2. In a small saucepan, combine the orange juice and sugar. Cook over medium heat, stirring constantly with a wooden spoon until the sugar dissolves completely and the mixture is hot. Do not let the syrup boil.
Remove the pan from the heat. Stir in the Grand Marnier and cool the orange syrup to room temperature.
Make the dark chocolate mousse: 1. Put the chocolate in a food processor fitted with the metal chopping blade. Process for 30 to 45 seconds, until finely chopped.
2. In a small saucepan, set over medium heat, bring the milk to a gentle boil. With the motor of the food processor running, pour the hot milk through the feed tube. Process for 15 to 25 seconds, until the chocolate is completely melted. Scrape down the side of the workbowl. Add the oil and vanilla to the chocolate mixture. Process for 15 to 25 seconds, until the mixture is smooth and creamy. Scrape the chocolate mixture into a large bowl. Let the chocolate mixture stand for a few minutes, until tepid.
3. In a chilled 4½-quart bowl of a heavy duty electric mixer, using the wire whip attachment, whip the cream at medium-high speed, until soft mounds barely start to form and the cream is still pourable. Do not overwhip the cream.
4. Using a large rubber spatula, gently fold one-third of the whipped cream into the tepid chocolate mixture to lighten it. Fold in the remaining whipped cream. Do not overfold the mousse or it will become grainy. Cover the surface of the mousse with plastic wrap and freeze for about 30 minutes, until it starts to set.
Line the loaf pan with sponge cake: 1. Cover the cooled sponge cake with a flat baking sheet and invert the cake. Carefully peel off the aluminum foil. Cover the sponge cake with a piece of waxed paper and top with a flat baking sheet. Reinvert the sponge cake so that it is right side up.
2. Using the bottom of 9 ¼-by-5 ¼-by-2 ¾-inch non-stick metal loaf pan (such as Ekco Baker's Secret) as a guide, cut a rectangular piece of sponge cake big enough to cover the bottom of the loaf pan. In the same manner, cut two pieces of sponge cake to line the two long sides of the loaf pan. Cover the remaining piece of sponge cake with plastic wrap and reserve to later top the mousse-filled mold. The two short ends of the loaf pan will not be lined with cake.
3. Line the bottom and sides of the loaf pan with a double thickness of plastic wrap so that the plastic extends about 1 inch beyond the rim of the pan.
4. Brush the tops of the three cut pieces of sponge cake with three-quarters of the orange syrup. Line the bottom and one long side of the loaf pan with two pieces of the sponge cake. Cover the pan and the remaining cut piece of sponge cake with plastic wrap and set aside while preparing the white chocolate orange mousse.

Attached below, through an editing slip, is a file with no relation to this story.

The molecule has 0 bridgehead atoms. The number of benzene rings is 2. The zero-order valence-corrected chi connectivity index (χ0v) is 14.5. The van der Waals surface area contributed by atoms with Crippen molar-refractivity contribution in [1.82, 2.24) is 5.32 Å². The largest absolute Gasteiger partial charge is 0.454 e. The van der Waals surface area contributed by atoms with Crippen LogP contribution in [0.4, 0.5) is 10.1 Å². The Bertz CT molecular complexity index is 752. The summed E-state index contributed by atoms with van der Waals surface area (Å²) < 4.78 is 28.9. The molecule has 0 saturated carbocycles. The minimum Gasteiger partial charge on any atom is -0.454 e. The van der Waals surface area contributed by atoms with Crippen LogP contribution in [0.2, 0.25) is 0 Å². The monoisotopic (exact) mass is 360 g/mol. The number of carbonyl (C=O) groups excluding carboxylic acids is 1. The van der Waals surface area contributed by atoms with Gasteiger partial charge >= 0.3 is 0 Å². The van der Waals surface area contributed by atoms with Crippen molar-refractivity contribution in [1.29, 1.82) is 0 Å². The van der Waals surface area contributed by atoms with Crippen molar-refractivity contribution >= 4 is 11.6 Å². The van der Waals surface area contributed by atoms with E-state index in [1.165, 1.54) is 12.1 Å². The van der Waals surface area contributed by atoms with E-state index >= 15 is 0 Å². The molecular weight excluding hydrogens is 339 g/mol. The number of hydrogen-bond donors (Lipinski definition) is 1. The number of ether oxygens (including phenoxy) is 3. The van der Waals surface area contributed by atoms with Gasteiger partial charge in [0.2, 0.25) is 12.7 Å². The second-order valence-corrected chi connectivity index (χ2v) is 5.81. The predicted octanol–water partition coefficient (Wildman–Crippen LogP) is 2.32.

Make the white chocolate orange mousse: 1. Put the Grand Marnier in a small heatproof cup. Sprinkle the gelatin over the liqueur and let the mixture soften for 5 minutes.
2. Place the cup with the softened gelatin in a saucepan with enough water to come halfway up the side of the cup. Heat the gelatin mixture in hot, not simmering water. Stir the gelatin mixture frequently for 2 to 3 minutes, until the gelatin granules dissolve completely and the mixture is clear. Remove the pan from the heat. Leave the cup containing the gelatin mixture in the hot water to keep the gelatin hot until ready to use.
3. Put the white chocolate in a medium bowl. In a small saucepan, heat the milk with the reserved 1 ¾ teaspoons orange zest over medium heat until the milk comes to a boil. Pour the hot milk mixture over the bowl of chocolate. Let the mixture stand without stirring. Pour the hot gelatin over the chocolate/milk mixture. Gently whisk until smooth. Stir in the oil and vanilla until blended. Let the mixture cool for 10 to 15 minutes, until tepid.
4. In a chilled large bowl, using a handheld electric mixer, set at medium-high speed, whip the cream just until soft mounds barely start to form and the cream is still pourable. Do not overwhip.
5. Using a rubber spatula, temper the tepid white chocolate mixture/gelatin mixture by folding one-fourth of the whipped cream into it just until blended. Fold in the remaining whipped cream. Do not overfold or the mousse will become grainy. Leave the white chocolate orange mousse at room temperature.
(continued in part 3)
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